Wednesday, November 6, 2013

Books Worth Reading...and Teaching!

What book do you think should be taught in an elementary school classroom and why?

From time to time a teacher will ask me this very question.  Teachers are always on the hunt for the “greatest” book…that one special book that will push their students into the wonderful world of avid lifelong readers.  This always sends book title after book title flying through my mind. 

I could tell them that all students must know and love Ish by Peter Reynolds.  This wonderfully simple book teaches students to just try…to go out in the world and try their very best.  The illustrations in this book are playful and inviting, and I've never read it to a class that didn't love it.  I could tell them to read Ish, but that’s not the title I give them.

Another possible great book might be Pink and Say or Thunder Cake or any of the other wonderful titles from Patricia Polacco.  As a reader, her word choice draws me into the heart of each story she tells.  I can see myself cowering behind a tree as Confederate Soldiers murder Say’s mother.  As a writer I’m drawn to the way she combines sentences to create a stream of consciousness effect that I so badly want to imitate.  I could tell teachers to read anything by Patricia Polacco, but I don’t give them her name, either.

From time to time, I want to hand teachers a copy of Freedom on the Menu by Carole Boston Weatherford.  This fantastic book teaches students about tolerance, courage, strength, and the goodness that people have in their hearts.  Word choice makes this an excellent mentor text for young writers.  The last page has made it into my own “grown-up” list of great ways to bring closure to a story.  Freedom on the Menu is one of my newest all-time favorite books, but that’s not the one I tell teachers to teach.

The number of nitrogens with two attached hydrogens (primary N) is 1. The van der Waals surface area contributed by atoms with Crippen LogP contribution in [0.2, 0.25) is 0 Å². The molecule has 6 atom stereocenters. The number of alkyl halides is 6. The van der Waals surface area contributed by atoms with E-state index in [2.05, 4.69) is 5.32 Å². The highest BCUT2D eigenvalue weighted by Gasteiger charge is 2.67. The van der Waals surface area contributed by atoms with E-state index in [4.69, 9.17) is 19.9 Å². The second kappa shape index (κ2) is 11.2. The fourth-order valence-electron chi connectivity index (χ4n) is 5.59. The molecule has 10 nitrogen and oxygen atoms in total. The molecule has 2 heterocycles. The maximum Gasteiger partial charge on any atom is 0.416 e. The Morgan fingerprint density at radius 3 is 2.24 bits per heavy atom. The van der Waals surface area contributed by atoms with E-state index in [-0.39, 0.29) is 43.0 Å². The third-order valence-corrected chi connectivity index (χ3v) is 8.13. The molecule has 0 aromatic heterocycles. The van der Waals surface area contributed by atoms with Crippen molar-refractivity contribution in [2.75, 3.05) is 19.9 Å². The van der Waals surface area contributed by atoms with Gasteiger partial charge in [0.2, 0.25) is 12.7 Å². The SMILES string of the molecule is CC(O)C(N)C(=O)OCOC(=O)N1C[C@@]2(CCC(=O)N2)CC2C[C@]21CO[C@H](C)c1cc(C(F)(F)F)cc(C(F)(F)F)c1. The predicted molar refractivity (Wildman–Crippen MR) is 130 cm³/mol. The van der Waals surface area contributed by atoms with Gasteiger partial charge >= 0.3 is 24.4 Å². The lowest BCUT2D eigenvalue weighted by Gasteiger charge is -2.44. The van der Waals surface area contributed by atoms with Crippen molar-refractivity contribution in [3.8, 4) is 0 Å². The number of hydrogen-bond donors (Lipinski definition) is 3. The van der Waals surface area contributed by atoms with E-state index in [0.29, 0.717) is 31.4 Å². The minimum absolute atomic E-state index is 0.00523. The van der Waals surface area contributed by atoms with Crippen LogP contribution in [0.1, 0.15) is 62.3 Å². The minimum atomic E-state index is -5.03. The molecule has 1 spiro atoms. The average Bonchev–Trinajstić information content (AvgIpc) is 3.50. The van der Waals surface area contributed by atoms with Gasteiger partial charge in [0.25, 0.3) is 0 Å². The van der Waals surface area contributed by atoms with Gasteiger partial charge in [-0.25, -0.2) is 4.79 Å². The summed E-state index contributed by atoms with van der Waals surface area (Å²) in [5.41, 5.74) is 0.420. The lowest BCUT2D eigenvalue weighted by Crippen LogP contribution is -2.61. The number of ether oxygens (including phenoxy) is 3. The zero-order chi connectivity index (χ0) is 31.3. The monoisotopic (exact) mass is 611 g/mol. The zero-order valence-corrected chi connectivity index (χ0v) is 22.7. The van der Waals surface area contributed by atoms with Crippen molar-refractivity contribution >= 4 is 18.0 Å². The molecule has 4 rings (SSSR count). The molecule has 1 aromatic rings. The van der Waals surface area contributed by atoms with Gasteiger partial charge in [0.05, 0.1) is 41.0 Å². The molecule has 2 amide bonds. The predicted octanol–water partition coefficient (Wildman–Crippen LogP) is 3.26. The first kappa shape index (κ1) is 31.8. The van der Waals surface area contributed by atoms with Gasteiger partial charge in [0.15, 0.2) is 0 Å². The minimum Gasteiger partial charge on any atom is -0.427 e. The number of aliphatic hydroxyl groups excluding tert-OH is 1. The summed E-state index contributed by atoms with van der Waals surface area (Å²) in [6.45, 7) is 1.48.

In truth, when teachers ask me about a book they simply must teach in their classrooms, I don’t give them a title, an author, or subject matter.  In truth, I tell them that it really doesn’t matter what book they teach.  What matters is that they, the teacher, truly love the book…that they teach books that mean something to them…a book given by a special friend…something they read as a child…a book that was a turning point for them…a book that speaks to their heart.  A book that truly means something to a teacher is a book that students must know.  When we teach with these books, our love for reading comes out loud and clear. 

So what book do I use most often to teach?  I use the Berenstain Bears.  (Yes, I know that’s more than one book…but I can’t narrow it down to just one.)  On the top of a book shelf in my office sits the collection of Berenstain Bear books that my brother, sister, and I collected as children.  These books are tattered, torn, and our names are written all over them in our elementary school handwriting.  I remember my parents reading these books to us to teach us about the world and making strong choices, but I remember loving them for the fun they showed.  They made us laugh, cry, feel scared, uplifted, and courageous all at the same time.  I use Berenstain Bear books with students in the hopes that they will love them as much as I did and still do.  I teach with Mama, Papa, Brother, and Sister because they matter to me, and I sincerely hope they matter to my students.

And yes, I use all of those other books, too, and I use too many more to name…and I am always on the hunt for the next great book my students will love.  Great books are how we engage students in the standards they must master in order to be ready to greet the world as a productive citizen.  If the teacher loves it, the students will love it, too.  The love we have for a book is what makes it worthy of teaching.

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